“When you start to pulp cherries, you have juice and pulp. Separating the juice and the pulp is really difficult with cherries. They’ll give you, say, 40% juice, and if you want any more than that, they’ll fight you for it. They don’t make it easy. We wanted to not fight as much, and then hopefully trade off the virtues of what we had. So, the cherry fruit bark is simply cherry puree that has been freeze dried, and the freeze-drying process makes it crispy like honeycomb. We’ve also gone one step further and coated it in chocolate – it’s perfect for chocolate,” Sam says.

The versatile cherry pulp has also served as a base for producing some innovative alcoholic beverages.

“Cherries aren’t a stable product; they love to ferment. There’s a lot of sugar in cherries, they come off the tree with around 18% sugar, which is like wine grapes. The other thing that happens when you pulp fruit is that you release pectic enzymes, which further break that fruit down. And that releases more juice. However, it’s not easy to use that juice for still juice anymore because it’s starting to ferment. So what we’ve done is develop a distilled spirit using the pulp,” Sam says.

“It’s such an easy product to use a lot of cherries. So, one regular 700ml bottle of spirit at 40% ABV takes ten kilos of cherries. And there’s no sugar added, there’s no grain added, we’re just using the most amount of fruit possible in order to get that product.”

The pair are also trialling cherry vinegar, a 100% cherry liqueur, cherry and apple cider, and whole cherries in liqueur. Sam says he is confident that all of these are promising products, and they’re only the tip of the iceberg.

“There’s definitely a market for any one of these products. And then there’s bulk juice products and bulk pulp products that we haven’t even dipped into”.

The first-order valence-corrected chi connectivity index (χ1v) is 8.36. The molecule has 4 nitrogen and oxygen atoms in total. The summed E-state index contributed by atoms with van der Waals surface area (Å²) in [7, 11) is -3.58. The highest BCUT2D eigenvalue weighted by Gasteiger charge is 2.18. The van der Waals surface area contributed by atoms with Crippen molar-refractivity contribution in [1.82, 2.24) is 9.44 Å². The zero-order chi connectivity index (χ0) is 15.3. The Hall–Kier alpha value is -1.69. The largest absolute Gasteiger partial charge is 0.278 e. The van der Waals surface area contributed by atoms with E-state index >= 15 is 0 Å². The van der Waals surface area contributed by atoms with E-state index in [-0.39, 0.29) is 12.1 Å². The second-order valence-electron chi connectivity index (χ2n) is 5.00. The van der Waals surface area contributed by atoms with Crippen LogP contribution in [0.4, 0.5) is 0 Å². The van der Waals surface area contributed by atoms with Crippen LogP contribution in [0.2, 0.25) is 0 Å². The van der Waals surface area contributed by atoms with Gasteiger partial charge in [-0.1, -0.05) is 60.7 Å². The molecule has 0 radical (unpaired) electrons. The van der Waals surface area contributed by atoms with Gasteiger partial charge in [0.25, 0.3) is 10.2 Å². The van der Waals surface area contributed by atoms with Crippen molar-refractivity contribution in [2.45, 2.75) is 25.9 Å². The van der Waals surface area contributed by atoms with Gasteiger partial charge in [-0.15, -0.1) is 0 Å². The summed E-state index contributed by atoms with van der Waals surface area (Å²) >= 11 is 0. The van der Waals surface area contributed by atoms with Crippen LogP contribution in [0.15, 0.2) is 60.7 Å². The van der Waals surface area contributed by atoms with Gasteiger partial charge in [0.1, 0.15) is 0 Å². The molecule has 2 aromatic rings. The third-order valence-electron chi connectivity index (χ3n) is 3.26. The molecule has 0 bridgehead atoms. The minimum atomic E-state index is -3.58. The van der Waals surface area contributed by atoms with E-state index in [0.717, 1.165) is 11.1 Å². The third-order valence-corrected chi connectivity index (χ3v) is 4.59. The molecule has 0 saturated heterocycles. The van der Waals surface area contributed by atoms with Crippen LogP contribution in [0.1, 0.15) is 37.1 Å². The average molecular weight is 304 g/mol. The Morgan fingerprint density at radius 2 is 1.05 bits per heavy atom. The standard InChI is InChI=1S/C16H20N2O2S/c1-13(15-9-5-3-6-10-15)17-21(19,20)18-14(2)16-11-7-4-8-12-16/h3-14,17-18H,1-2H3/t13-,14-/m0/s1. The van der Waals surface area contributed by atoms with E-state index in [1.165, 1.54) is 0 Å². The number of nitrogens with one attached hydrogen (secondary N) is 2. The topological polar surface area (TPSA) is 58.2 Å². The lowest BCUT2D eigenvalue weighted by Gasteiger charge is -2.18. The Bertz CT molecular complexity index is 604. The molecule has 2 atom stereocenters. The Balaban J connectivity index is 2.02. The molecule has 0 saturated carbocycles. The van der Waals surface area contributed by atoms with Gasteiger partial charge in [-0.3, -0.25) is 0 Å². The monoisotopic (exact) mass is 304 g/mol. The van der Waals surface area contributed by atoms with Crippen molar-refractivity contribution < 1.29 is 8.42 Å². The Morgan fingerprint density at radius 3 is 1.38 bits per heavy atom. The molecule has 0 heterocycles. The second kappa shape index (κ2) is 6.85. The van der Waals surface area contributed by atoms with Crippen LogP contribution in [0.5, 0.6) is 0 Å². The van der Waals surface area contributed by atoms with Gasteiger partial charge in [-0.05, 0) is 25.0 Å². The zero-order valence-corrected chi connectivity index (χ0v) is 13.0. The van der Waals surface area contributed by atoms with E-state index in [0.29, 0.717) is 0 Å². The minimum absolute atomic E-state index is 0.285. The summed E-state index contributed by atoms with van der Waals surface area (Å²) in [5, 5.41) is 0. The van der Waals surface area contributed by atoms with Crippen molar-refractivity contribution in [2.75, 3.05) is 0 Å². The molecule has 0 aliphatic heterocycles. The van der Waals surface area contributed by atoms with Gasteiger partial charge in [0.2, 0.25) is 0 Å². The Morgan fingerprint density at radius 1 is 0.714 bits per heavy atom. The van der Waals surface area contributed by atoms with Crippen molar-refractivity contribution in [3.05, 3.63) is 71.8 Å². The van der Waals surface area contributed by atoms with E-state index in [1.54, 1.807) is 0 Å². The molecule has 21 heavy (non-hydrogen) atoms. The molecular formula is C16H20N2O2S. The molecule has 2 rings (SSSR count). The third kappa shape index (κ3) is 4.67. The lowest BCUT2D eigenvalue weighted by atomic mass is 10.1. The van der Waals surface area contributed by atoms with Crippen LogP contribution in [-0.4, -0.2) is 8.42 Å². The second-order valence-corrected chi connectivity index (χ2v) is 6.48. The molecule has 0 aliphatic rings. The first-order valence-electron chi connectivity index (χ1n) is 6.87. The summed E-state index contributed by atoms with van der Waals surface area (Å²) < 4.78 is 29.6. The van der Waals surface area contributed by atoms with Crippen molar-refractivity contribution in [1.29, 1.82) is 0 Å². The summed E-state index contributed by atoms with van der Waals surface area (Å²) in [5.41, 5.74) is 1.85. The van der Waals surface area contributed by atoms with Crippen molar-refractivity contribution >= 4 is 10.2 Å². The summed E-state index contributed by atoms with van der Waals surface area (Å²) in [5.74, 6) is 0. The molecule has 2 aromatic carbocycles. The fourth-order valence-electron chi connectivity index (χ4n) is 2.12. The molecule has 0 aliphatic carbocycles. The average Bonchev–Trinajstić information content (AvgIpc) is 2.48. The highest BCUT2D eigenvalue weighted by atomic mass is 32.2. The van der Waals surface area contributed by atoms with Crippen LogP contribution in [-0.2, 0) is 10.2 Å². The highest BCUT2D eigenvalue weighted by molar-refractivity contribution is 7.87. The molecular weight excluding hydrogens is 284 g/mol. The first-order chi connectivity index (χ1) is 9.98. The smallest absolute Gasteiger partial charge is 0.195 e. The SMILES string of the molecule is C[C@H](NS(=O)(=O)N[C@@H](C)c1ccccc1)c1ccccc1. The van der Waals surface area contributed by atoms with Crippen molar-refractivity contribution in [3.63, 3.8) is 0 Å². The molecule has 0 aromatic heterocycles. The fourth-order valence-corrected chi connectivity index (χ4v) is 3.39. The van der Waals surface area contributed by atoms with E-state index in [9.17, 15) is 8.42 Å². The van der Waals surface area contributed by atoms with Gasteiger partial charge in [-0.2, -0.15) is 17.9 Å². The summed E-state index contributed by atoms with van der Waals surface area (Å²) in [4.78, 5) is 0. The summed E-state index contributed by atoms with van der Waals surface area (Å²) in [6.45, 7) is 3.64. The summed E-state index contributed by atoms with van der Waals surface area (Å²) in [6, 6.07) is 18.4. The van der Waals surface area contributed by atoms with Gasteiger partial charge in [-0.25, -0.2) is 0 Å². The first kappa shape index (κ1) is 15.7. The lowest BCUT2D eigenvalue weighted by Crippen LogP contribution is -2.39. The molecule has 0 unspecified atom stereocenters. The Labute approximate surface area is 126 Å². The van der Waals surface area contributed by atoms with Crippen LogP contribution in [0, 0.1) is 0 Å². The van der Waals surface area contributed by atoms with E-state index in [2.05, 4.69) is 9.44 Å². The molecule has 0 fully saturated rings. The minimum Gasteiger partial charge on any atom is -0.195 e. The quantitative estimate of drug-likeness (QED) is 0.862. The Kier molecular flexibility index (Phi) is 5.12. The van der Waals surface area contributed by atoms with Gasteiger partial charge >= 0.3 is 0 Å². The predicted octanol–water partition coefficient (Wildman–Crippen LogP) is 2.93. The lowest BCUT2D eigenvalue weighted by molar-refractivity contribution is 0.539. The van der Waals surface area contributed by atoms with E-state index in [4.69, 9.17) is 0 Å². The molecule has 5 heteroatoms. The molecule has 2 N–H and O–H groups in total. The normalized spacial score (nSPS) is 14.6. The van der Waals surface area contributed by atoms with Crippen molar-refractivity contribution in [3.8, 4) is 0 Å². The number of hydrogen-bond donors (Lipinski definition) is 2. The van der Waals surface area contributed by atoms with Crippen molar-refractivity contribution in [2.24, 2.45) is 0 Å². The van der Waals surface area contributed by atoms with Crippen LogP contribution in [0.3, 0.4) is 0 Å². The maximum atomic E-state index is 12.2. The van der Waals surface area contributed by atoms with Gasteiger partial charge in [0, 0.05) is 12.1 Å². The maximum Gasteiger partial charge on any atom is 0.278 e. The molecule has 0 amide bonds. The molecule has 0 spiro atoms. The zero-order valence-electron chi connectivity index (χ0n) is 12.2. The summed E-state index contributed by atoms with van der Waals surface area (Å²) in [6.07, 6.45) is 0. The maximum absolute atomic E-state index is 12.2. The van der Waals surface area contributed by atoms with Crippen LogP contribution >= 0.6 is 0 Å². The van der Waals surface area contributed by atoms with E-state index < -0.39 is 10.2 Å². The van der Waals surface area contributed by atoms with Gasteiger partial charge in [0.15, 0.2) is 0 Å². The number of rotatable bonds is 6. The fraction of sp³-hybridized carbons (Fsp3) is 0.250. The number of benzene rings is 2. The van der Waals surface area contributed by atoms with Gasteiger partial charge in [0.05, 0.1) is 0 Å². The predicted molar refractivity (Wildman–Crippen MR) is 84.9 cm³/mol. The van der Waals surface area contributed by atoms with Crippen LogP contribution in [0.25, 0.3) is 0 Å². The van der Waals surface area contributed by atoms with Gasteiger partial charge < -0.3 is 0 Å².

Their exciting range of cherry-based prototypes marks substantial progress, which has been facilitated by the generous industry support. However, Rob and Sam emphasise that they’ll need more people on board to achieve their ultimate goal.

“Our long-term vision is to see a big processing facility set up locally here where all the growers can bring their waste fruit, we process it, and then distribute it out to the big food businesses. That would be a multi-million-dollar facility, so we’re looking for financial partners,” Rob says.

Sam adds: “We’d also love people to get in contact with us with their own stories, trials, needs, ideas. Anybody. Even people with a small crop that they don’t know what to do with.”

And while cherries have been a convenient starting point, Sam and Rob want to expand their capabilities to deal with any fruit, including any other stone fruits and citrus, that would otherwise be wasted. They believe that with strategic collaborations, it is entirely possible to eliminate fruit waste and all its associated drawbacks.

“We’re doing all the development, and we’re looking for the right people to partner with to see this to fruition, to tackle this problem to the end,” Sam says.

For more information contact Rob and Sam via or

You can also find Sam on LinkedIn at

Emily Friedel

Freelance Writer

Emily grew up in Alexandra and has been writing for the Murrindindi Guide for over a decade. She still loves exploring the area’s natural beauty and learning about its wildlife. Emily is a passionate storyteller and enjoys helping locals tell theirs. She also has a strong interest in science communication. Emily is currently juggling writing work with the demands of an endlessly energetic son and researching an electroencephalogram (EEG) marker for ADHD as part of her postgraduate studies.